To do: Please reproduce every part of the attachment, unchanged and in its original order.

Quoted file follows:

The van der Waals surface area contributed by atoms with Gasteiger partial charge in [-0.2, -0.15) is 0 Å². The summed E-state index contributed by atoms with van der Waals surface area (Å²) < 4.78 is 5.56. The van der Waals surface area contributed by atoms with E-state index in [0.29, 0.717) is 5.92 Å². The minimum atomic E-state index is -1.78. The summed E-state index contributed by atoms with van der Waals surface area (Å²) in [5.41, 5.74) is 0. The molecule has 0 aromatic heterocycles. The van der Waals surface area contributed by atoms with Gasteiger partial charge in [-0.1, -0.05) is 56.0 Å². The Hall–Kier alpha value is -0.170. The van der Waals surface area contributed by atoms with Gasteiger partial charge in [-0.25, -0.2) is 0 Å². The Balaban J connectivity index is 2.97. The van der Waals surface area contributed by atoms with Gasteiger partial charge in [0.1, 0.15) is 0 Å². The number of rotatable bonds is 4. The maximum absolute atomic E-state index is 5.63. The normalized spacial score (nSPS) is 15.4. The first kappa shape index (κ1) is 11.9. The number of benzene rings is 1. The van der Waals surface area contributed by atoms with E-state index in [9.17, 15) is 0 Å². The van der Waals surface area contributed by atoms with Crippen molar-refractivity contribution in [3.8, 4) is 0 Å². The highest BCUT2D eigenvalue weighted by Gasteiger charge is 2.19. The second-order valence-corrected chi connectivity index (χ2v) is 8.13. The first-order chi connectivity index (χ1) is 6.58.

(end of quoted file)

The van der Waals surface area contributed by atoms with Gasteiger partial charge in [-0.2, -0.15) is 0 Å². The summed E-state index contributed by atoms with van der Waals surface area (Å²) < 4.78 is 5.56. The van der Waals surface area contributed by atoms with E-state index in [0.29, 0.717) is 5.92 Å². The minimum atomic E-state index is -1.78. The summed E-state index contributed by atoms with van der Waals surface area (Å²) in [5.41, 5.74) is 0. The molecule has 0 aromatic heterocycles. The van der Waals surface area contributed by atoms with Gasteiger partial charge in [-0.1, -0.05) is 56.0 Å². The Hall–Kier alpha value is -0.170. The van der Waals surface area contributed by atoms with Gasteiger partial charge in [-0.25, -0.2) is 0 Å². The Balaban J connectivity index is 2.97. The van der Waals surface area contributed by atoms with Gasteiger partial charge in [0.1, 0.15) is 0 Å². The number of rotatable bonds is 4. The maximum absolute atomic E-state index is 5.63. The normalized spacial score (nSPS) is 15.4. The first kappa shape index (κ1) is 11.9. The number of benzene rings is 1. The van der Waals surface area contributed by atoms with E-state index in [9.17, 15) is 0 Å². The van der Waals surface area contributed by atoms with Crippen molar-refractivity contribution in [3.8, 4) is 0 Å². The highest BCUT2D eigenvalue weighted by Gasteiger charge is 2.19. The second-order valence-corrected chi connectivity index (χ2v) is 8.13. The first-order chi connectivity index (χ1) is 6.58.